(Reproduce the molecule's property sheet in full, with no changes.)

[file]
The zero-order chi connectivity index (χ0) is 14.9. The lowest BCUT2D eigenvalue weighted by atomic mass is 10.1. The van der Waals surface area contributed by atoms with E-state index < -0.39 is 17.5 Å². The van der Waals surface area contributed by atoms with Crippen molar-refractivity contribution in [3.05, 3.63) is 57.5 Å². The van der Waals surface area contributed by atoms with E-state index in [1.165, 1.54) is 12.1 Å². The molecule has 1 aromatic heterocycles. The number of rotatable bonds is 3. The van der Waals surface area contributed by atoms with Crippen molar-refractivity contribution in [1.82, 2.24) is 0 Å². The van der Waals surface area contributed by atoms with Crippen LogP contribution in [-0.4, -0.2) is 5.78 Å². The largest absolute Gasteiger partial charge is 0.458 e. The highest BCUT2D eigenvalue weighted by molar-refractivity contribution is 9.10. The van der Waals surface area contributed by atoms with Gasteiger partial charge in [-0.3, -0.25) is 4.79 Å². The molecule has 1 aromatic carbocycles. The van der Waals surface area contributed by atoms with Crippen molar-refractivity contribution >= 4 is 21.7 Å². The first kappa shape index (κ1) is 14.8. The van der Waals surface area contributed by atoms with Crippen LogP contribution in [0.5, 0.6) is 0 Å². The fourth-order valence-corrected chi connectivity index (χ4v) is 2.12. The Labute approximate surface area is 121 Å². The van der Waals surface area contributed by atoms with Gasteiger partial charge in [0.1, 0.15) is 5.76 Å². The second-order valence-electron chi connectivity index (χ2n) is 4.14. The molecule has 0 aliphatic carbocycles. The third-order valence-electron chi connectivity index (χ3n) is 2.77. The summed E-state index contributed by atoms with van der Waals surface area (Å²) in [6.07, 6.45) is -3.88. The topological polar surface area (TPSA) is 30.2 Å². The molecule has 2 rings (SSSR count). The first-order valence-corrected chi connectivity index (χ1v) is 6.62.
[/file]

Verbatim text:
The zero-order chi connectivity index (χ0) is 14.9. The lowest BCUT2D eigenvalue weighted by atomic mass is 10.1. The van der Waals surface area contributed by atoms with E-state index < -0.39 is 17.5 Å². The van der Waals surface area contributed by atoms with Crippen molar-refractivity contribution in [3.05, 3.63) is 57.5 Å². The van der Waals surface area contributed by atoms with E-state index in [1.165, 1.54) is 12.1 Å². The molecule has 1 aromatic heterocycles. The number of rotatable bonds is 3. The van der Waals surface area contributed by atoms with Crippen molar-refractivity contribution in [1.82, 2.24) is 0 Å². The van der Waals surface area contributed by atoms with Crippen LogP contribution in [-0.4, -0.2) is 5.78 Å². The largest absolute Gasteiger partial charge is 0.458 e. The highest BCUT2D eigenvalue weighted by molar-refractivity contribution is 9.10. The van der Waals surface area contributed by atoms with Gasteiger partial charge in [-0.3, -0.25) is 4.79 Å². The molecule has 1 aromatic carbocycles. The van der Waals surface area contributed by atoms with Crippen molar-refractivity contribution >= 4 is 21.7 Å². The first kappa shape index (κ1) is 14.8. The van der Waals surface area contributed by atoms with Crippen LogP contribution in [0.5, 0.6) is 0 Å². The fourth-order valence-corrected chi connectivity index (χ4v) is 2.12. The Labute approximate surface area is 121 Å². The van der Waals surface area contributed by atoms with Gasteiger partial charge in [0.1, 0.15) is 5.76 Å². The second-order valence-electron chi connectivity index (χ2n) is 4.14. The molecule has 0 aliphatic carbocycles. The third-order valence-electron chi connectivity index (χ3n) is 2.77. The summed E-state index contributed by atoms with van der Waals surface area (Å²) in [6.07, 6.45) is -3.88. The topological polar surface area (TPSA) is 30.2 Å². The molecule has 2 rings (SSSR count). The first-order valence-corrected chi connectivity index (χ1v) is 6.62.